<img height="1" width="1" style="display:none" src="https://www.facebook.com/tr?id=192888919167017&amp;ev=PageView&amp;noscript=1">
Monday, June 5, 2023
June 5, 2023

Linkedin Pinterest

Amid baby formula shortage, American Academy of Pediatrics shares new guidance. Here’s what to know


The American Academy of Pediatrics on Monday issued new emergency guidance for parents and caregivers of infants who can’t find formula.

If you’re struggling to find baby formula during the shortage, here are some tips from Steven A. Abrams, MD, FAAP, that the academy said can help in urgent situations:

  • If formula at bigger stores is out of stock, check smaller stores and drugstores
  • If you can afford it, buy formula online until shortages in stores ease. Purchase from well-recognized distributors and pharmacies.
  • It is fine for most babies to switch to any available formula, including store brands, unless the baby is on a specific extensively hydrolyzed or amino acid-based formula such as Elecare (no store brand exists). Ask your pediatrician about recommended specialty formula alternatives available for your baby.
  • Check social media groups dedicated to infant feeding and formula. Members may share ideas for where to find formula. Check any advice with your pediatrician.
  • Do not water down your formula. It is not safe. Watering down formula can cause nutritional imbalances in your baby and lead to serious health problems.
  • Do not make homemade formula. Recipes for homemade formulas may seem healthy or less expensive, but they are not safe and do not meet babies’ nutritional needs.
  • Do not buy unregulated imported formula. The Biden administration’s plans to increase baby formula imports are not expected to have an immediate effect on tight supplies. Administration officials say getting imports into the U.S. supply chain will take several weeks. Because formula must be shipped in a way that maintains temperature and prioritizes other safety issues, FDA oversight is critical.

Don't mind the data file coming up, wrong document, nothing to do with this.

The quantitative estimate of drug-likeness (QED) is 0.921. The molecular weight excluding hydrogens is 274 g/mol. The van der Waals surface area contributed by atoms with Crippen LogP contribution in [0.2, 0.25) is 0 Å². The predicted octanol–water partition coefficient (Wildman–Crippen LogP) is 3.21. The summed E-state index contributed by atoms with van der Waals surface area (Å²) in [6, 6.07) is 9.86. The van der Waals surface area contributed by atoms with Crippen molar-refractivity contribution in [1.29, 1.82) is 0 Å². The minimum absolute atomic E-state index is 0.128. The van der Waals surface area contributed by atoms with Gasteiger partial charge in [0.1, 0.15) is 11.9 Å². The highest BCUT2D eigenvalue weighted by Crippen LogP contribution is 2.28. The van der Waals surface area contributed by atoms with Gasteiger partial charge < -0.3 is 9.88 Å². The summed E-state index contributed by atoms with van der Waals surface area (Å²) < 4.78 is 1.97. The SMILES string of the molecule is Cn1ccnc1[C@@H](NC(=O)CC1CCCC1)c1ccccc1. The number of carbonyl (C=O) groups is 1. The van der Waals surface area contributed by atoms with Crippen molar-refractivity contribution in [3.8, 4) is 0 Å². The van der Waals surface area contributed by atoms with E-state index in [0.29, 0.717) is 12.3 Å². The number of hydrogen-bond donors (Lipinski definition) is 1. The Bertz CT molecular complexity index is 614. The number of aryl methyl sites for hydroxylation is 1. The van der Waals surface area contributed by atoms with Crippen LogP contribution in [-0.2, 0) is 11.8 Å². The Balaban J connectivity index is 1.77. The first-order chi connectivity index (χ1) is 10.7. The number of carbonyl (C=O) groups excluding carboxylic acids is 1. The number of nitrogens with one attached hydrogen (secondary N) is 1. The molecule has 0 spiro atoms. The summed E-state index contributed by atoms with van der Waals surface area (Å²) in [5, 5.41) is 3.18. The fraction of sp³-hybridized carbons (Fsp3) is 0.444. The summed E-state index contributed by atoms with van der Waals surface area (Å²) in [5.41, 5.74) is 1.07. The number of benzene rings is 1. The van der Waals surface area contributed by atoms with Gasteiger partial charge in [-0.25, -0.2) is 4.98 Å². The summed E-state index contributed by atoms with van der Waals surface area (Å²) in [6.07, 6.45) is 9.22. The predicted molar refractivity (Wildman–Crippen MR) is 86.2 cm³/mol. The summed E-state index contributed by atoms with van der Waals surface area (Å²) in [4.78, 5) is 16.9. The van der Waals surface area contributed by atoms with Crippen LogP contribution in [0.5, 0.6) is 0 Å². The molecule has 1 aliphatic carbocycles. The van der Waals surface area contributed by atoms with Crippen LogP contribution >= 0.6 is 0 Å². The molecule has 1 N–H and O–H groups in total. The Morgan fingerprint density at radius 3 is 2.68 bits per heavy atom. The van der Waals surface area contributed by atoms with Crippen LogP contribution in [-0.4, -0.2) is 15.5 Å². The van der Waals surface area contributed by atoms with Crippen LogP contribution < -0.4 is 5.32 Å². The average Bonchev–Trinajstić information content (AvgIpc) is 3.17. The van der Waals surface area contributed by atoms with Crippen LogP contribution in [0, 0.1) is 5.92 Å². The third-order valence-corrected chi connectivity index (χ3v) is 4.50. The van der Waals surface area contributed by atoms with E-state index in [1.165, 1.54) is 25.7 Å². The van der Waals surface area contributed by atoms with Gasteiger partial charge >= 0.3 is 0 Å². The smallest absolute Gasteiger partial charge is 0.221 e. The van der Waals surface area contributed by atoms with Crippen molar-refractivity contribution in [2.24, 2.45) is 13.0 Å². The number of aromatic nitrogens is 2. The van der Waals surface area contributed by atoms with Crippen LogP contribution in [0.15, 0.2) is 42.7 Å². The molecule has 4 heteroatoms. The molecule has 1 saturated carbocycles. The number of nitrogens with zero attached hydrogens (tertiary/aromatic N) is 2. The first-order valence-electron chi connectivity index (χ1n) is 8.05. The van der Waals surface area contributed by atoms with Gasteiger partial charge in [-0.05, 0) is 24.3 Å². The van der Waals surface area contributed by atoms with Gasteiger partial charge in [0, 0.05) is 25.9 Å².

• Formula for toddlers is not recommended for infants. However, if no other options are available, babies who are near 1 year old can safely consume toddler formula for a few days.
  • If nothing else is available, full-term babies for a few weeks can safely consume formula made for babies born prematurely.
  • For children over 6 months, whole cow’s milk can be safe for a brief period of time. This is not ideal and should not become routine. However, it is a better option than diluting formula or making homemade formula. The most important concern with giving an infant over 6 months of age cow’s milk if you can’t find baby formula is making sure they get enough iron to prevent anemia. Be sure to include plenty of iron-containing solid foods in their diet while you are using whole cow’s milk. You can also talk with your pediatrician about giving your baby an iron supplement until you can find formula again.
  • Goat’s milk is not approved in the U.S. for babies. However, there are goat milk-based baby formulas registered in other countries that may be among those considered for accelerated import approval by the FDA.
  • Plant-based milk alternatives are not recommended for babies under 1 year of age or infants with certain medical conditions requiring specialized formulas. Soy milk may be an option for babies who are close to 1 year of age for a few days in an emergency, but always buy the kind that is fortified with protein and calcium. Make sure to change back to formula as soon as possible. Be especially careful to avoid almond milk or other plant milks often low in protein and minerals.